The Fourth DCA recently reversed itself on rehearing in the matter of Ober v. Town of Lauderdale-By-The-Sea in a decision that favorably impacts the foreclosure industry. Ober, 2017 Fla. App. LEXIS 789 (Fla. 4th DCA Jan. 25, 2017). In Ober, the Court interpreted and applied Fla. Stat. § 48.23, commonly referred to as the lis pendens statute[1], in the context of a quiet title action where the parties disputed the effect of the lis pendens on their relative interests in real property. “‘Lis pendens’ literally means a pending lawsuit, and is defined as the jurisdiction, power, or control that courts acquire over property involved in a pending suit.”[2] In short, the lis pendens statute requires a party who seeks to foreclose a lien on real property to record a lis pendens. Fla. Stat. 48.23(1)(a). A party usually files the lis pendens with its complaint and the clerk of the court records it shortly thereafter making it a publicly accessible record. The lis pendens is intended “to protect unidentified third parties” and notify them they will “take the property subject to whatever valid judgment may be rendered in the litigation.”[3] The “lis pendens also operates to protect its proponent by preventing intervening liens that could impair or extinguish claimed property rights.”[4]

In Ober, the time period a lis pendens (filed in a foreclosure action) remained in effect became an issue because the clerk conducted the foreclosure sale more than four years after entry of the final judgment and during that four-year period the city recorded several code enforcement liens against the property. The bank purchased the property at the foreclosure sale and subsequently sold the property to Ober. Ober brought a quiet title action against the city arguing the city’s liens, which were recorded prior to the bank’s foreclosure sale, were discharged by the foreclosure. The city argued the liens were not discharged since the code violations and related liens occurred after entry of the foreclosure judgment and prior to the foreclosure sale. Id.

The City argued – “although the lis pendens statute provides [that] the lis pendens becomes effective upon recording, it does not “provide an end date for a lis pendens.” Ober. The Court interpreted the language of the lis pendens statute to mean the “end date for a lis pendens” was upon “termination” of the foreclosure action. Ober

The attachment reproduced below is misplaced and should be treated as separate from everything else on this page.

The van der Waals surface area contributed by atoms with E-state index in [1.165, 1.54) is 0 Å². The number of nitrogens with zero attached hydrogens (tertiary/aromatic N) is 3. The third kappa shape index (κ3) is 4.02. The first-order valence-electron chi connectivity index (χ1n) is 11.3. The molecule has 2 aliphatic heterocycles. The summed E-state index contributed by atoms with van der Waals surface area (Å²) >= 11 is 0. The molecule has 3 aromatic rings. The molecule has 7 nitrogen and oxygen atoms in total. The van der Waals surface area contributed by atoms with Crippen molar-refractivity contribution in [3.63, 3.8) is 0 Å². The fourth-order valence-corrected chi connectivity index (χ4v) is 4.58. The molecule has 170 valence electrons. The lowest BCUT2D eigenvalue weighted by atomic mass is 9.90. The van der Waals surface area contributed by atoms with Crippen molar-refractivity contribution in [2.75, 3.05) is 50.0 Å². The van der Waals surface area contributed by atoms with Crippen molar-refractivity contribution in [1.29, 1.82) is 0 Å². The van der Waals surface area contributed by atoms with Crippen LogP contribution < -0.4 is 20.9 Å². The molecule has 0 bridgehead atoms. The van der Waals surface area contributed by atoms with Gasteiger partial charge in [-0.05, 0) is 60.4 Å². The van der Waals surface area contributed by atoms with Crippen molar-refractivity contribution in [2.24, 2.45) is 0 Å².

Not surprisingly, the parties disputed when a foreclosure action terminated for purposes of the statute. Ober argued the foreclosure action terminated on the date of the sale while the city argued the action terminated upon entry of final judgment. Relying on “controlling and persuasive case law” the Court, in its first opinion, agreed with the city and held: “[A] lis pendens bars liens only through final judgment, and does not affect the validity of liens after that date, even if they are before the actual sale of the property.” Id The Court then concluded the city’s post-judgment liens were not discharged by the foreclosure since the liens were recorded after entry of the final judgment. Id.

Five months later the Fourth DCA granted rehearing and reversed itself finding, in the context of a foreclosure action, termination of the action occurs once the sale takes place.[5] In defining “termination of an action,” the Court distinguished “other civil actions,” which terminate upon entry of final judgment, with foreclosure actions which require additional judicial labor or supervision after entry of judgment including the foreclosure sale, the issuance of certificates of sale and title, and, sometimes, the prosecution of a deficiency claim. The Court explained, in a foreclosure action “[t]he final judgment is not the end of the road, but merely a way station to the final result.” Id., at *5. The Court concluded:

A proper reading of section 48.23(1)(d) is…that ‘when a foreclosure action is prosecuted to a judicial sale, that sale discharges all liens, whether recorded before the final judgment or after, if the lienor does not intervene in the action within 30 days’ after the recording of the notice of lis pendens.

The mortgage banking industry was served well with the Court’s correction of the Ober opinion. The fact the protective nature of the lis pendens remains intact through the foreclosure sale date facilitates sale of foreclosed properties and avoids potential title issues which would have further complicated the REO process.

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[1] See generally, Chiusolo v. Kennedy, 614 So. 2d 491, 493 (Fla. 1993).

[2] De Pass v. Chitty, 90 Fla. 77, 105 So. 148, 149 (Fla. 1925).

[3] Adhin v. First Horizon Home Loans, 44 So. 3d 1245, 1251-52 (Fla. 5th DCA 2010).

[4] Adhin, 44 So. 3d at 1251 (citing Chiusolo v. Kennedy, 614 So. 2d at 492).

[5] Ober v. Town of Lauderdale-by-the-Sea, 2017 Fla. App. LEXIS 789, *4-5 (Fla. 4th DCA Jan. 25, 2017).